A good gardener is hard to find

How to tackle all the work there is to do in the garden

In good hands

I need staff. My socialist friend is appalled with me when I say this, but she doesn’t watch Downton or garden like I do – an hour a day and most weekends. There are so many things I can’t do: prune tall trees, move hulking shrubs, trim towering hedges or weed for hours without cooking, or suddenly deciding I need to run to the village.

I need help, but neither can I socially afford classist comments about staff, I truly can’t afford to pay anyone much (and still keep my budget for plants, and uh, food). Plus: I haven’t found anyone who is quite up to snuff.

I’ve tried various self-proclaimed earth-loving people with trucks. There was the frisky long-haired fellow who when asked to shape a mangy holly, topped it a whopping five feet, exposing not only a power pole, but also an offensive streetlight. An edenic hippy chic followed, one that couldn’t do paperwork, or rather only to her own advantage. I tried a man who had cottoned onto the gardening biz without learning very much about plants. And finally a backhoe boulder-moving man who used workers from the day labour pool downtown; people who didn’t know a weed, save one.

I’m exaggerating and being snobbish for effect. I have worked alongside every worker (the best conversationalists were the day labourers), save the holly-hacker who could greenwash so well I left him in the hands of my husband. Ahem.

My first-world gardening problem: Good help is hard to find.

The best gardener I’ve had specializes in installations. He single-handedly plants trees. I had him put in 10-foot hornbeams, with burlap-wrapped clay-coated roots. He used his body for leverage.

Dutch and Gouda-powered, at the age of 60 he is a gardener of the old sort: conservative in movement, practically energy-saving in design. His hands naturally gloved, one missing a tip of finger. His feet, size 14, if you count the workboots, and count the boots you do when delicate perennials are sending up shoots. No tiptoeing through the proverbial tulips for this man. And therein lay the problem – I’d ask for a plant moved, watch him wield a wheelbarrow like it was Tonka toy and then seize up, staring fixedly at his humongous feet.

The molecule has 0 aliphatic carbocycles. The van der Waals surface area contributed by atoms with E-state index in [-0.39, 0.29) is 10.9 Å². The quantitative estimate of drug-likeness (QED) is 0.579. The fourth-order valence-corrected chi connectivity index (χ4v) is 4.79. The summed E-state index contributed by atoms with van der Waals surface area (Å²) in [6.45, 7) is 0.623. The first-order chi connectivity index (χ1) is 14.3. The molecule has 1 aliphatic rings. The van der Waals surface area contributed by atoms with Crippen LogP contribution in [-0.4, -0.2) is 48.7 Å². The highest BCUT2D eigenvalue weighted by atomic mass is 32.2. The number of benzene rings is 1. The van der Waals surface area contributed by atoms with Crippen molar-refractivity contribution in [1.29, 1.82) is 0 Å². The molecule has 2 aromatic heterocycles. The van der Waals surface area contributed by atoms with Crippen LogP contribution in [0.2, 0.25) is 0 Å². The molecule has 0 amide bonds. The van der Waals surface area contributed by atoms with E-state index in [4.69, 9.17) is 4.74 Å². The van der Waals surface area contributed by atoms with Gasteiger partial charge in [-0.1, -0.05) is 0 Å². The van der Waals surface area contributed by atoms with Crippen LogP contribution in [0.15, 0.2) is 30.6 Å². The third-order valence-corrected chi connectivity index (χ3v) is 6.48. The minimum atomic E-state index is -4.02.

I’m no angel to work for: I dither, preferring to design on the fly until the garden “feels” right. And I’ve been dropped as a client for having a lawn lousy with rocks. Recently, I invited over a gardener who I thought would be perfect for me (he mentioned soil over dinner) and while he didn’t take the job, he did offer to help out for free in exchange for my teaching him, which I’m trying to count as a blessing of sorts.

At this time of intense clean-up, when trips to the dump have lost all charm, it’s time to admit to one’s limitations and call for help. Gardening is hard work, true horticultural educations are rigorous, take years, and the work is not well-paid. But if we’re willing to pay for people to design and sell our homes, why do we balk at the price and knowledge it takes to create living beauty, to care for greater part of a property – that outside?

I’ve decided to divide and conquer: an intern, an irrigator, an excavator, a pruner, a helper. Many hands. Let’s just not call them “staff.”

Christin Geall is an Oak Bay gardener and Creative Non-Fiction writing instructor at the University of Victoria.

 

 

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